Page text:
The Race for the North Shore
The Darling-Wasserman state Senate duel
COULD ONE OF THE MOST VISIBLE MILWAUKEE-AREA LAWMAKERS BE VOTED OUT OF OFFICE ON NOV. 4? Republican Alberta Darling has represented the North Shore suburbs in the state Senate since 1992, where she had a hand in the state’s budget priorities, education policy and social safety net issues.
But Democrats say it’s time for a change, and have made the Eighth Senate District one of their top takeover targets on Election Day.
Darling is getting a serious challenge from OB/Gyn Sheldon Wasserman, a Democrat who is giving up the Assembly seat he’s held since 1994 to run for the state Senate.
What’s generated headlines and a slew of press releases is a silly string of accusations about allegedly broken tax pledges, boasts about golf swings and the numbers of doors knocked on by each candidate. But those gotcha talking points belie the importance of the race for both parties.
In reality, the outcome of the race for the Eighth Senate District could determine which political party controls the state Senate and its agenda for the next four years—how the state will control spending and taxes, protect homeowners and vulnerable workers, reform health care and shore up our infrastructure.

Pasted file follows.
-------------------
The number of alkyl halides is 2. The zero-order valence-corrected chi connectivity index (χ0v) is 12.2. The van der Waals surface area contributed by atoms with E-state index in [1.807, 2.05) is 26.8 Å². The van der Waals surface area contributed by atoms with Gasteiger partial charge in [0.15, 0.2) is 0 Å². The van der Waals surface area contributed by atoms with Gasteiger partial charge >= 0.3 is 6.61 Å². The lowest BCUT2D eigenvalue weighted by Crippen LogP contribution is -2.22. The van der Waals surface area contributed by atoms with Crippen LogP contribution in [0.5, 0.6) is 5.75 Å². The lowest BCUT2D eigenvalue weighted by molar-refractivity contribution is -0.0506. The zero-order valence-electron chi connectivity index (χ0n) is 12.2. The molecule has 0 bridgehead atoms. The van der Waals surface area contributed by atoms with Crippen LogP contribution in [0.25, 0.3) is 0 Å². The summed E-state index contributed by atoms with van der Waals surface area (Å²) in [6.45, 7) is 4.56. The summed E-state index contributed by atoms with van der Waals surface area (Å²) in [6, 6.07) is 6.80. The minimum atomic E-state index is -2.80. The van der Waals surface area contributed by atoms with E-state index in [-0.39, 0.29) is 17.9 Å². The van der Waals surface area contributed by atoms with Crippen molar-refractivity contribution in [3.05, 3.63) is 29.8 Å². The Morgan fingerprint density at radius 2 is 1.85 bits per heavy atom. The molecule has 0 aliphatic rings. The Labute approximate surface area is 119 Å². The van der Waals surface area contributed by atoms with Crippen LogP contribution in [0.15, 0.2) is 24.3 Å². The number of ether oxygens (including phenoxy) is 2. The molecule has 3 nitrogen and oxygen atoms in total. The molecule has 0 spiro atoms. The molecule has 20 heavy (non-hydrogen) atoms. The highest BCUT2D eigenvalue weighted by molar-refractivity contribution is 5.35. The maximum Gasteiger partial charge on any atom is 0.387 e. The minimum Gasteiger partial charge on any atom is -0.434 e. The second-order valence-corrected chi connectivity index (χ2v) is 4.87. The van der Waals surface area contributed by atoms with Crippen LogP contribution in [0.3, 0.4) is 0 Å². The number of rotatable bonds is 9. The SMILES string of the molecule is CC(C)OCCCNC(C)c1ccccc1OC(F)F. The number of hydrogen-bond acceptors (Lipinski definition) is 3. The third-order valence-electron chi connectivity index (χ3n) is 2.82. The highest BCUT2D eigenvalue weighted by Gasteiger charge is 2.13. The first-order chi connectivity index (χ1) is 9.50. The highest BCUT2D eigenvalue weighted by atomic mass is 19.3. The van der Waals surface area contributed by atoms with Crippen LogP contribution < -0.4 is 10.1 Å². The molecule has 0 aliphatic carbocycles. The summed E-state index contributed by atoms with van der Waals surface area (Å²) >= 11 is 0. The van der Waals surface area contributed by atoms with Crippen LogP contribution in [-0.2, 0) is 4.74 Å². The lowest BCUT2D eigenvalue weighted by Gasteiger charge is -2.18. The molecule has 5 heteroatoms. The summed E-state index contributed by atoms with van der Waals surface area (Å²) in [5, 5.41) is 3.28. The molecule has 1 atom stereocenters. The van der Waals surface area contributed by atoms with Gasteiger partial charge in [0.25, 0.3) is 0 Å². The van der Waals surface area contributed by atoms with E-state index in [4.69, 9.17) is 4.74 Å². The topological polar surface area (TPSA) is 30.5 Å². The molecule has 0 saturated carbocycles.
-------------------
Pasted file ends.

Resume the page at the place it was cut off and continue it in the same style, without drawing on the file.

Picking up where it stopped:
To win the seat, both candidates are raising unprecedented amounts of funds, and observers expect records to be broken, perhaps by both Darling and Wasserman.
Silly stuff aside, it’s a deadly serious race. Mordecai Lee, professor of governmental affairs at UW-Milwaukee, said that in a typical election year Darling would be the odds-on favorite in this slightly majority Republican district.
But Wasserman, an energetic and organized campaigner, could be helped along by Barack Obama’s coattails in the metropolitan area, as well as an increasing number of Democratic residents in the district.
Lee, who lives in the district but is not contributing to or involved with either candidate, said that this is such a “weird year” in terms of current events, voter turnout and voter sentiment that either candidate could win.
Darling brings a respectable resume to the race. A former teacher, she was one of a handful of moderate Republican women who were elected during the 1980s and 1990s, and she voted as a moderate during the Tommy Thompson era. A pro-choice Republican, Darling became an advocate for children and education.